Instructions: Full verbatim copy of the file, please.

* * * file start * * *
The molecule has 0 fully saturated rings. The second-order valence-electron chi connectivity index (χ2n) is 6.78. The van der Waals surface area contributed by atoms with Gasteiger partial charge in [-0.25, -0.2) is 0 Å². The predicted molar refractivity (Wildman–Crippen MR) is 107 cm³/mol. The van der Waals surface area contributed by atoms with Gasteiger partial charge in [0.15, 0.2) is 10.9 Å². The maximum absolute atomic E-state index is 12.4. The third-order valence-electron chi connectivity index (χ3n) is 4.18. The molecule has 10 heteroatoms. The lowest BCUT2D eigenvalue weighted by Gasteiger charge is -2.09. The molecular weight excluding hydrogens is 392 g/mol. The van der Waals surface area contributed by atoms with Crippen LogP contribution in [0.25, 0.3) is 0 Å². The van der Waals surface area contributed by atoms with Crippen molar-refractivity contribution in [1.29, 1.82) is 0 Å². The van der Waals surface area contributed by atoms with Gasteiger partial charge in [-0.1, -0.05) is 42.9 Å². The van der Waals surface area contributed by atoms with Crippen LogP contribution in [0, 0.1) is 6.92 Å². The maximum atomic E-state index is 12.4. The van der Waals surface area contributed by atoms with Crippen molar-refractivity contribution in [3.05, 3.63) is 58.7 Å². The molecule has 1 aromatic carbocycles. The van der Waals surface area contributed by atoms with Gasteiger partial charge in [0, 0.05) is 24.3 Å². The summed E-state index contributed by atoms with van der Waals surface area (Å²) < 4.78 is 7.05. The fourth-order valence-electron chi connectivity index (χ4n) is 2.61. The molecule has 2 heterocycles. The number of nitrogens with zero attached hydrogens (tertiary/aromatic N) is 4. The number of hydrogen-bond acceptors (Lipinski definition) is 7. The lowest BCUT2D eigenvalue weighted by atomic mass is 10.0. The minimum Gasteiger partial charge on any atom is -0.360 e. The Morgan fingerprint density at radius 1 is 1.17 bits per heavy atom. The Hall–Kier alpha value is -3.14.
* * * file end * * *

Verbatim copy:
The molecule has 0 fully saturated rings. The second-order valence-electron chi connectivity index (χ2n) is 6.78. The van der Waals surface area contributed by atoms with Gasteiger partial charge in [-0.25, -0.2) is 0 Å². The predicted molar refractivity (Wildman–Crippen MR) is 107 cm³/mol. The van der Waals surface area contributed by atoms with Gasteiger partial charge in [0.15, 0.2) is 10.9 Å². The maximum absolute atomic E-state index is 12.4. The third-order valence-electron chi connectivity index (χ3n) is 4.18. The molecule has 10 heteroatoms. The lowest BCUT2D eigenvalue weighted by Gasteiger charge is -2.09. The molecular weight excluding hydrogens is 392 g/mol. The van der Waals surface area contributed by atoms with Crippen LogP contribution in [0.25, 0.3) is 0 Å². The van der Waals surface area contributed by atoms with Crippen molar-refractivity contribution in [1.29, 1.82) is 0 Å². The van der Waals surface area contributed by atoms with Gasteiger partial charge in [-0.1, -0.05) is 42.9 Å². The van der Waals surface area contributed by atoms with Crippen LogP contribution in [0, 0.1) is 6.92 Å². The maximum atomic E-state index is 12.4. The van der Waals surface area contributed by atoms with Crippen molar-refractivity contribution in [3.05, 3.63) is 58.7 Å². The molecule has 1 aromatic carbocycles. The van der Waals surface area contributed by atoms with Gasteiger partial charge in [0, 0.05) is 24.3 Å². The summed E-state index contributed by atoms with van der Waals surface area (Å²) < 4.78 is 7.05. The fourth-order valence-electron chi connectivity index (χ4n) is 2.61. The molecule has 2 heterocycles. The number of nitrogens with zero attached hydrogens (tertiary/aromatic N) is 4. The number of hydrogen-bond acceptors (Lipinski definition) is 7. The lowest BCUT2D eigenvalue weighted by atomic mass is 10.0. The minimum Gasteiger partial charge on any atom is -0.360 e. The Morgan fingerprint density at radius 1 is 1.17 bits per heavy atom. The Hall–Kier alpha value is -3.14.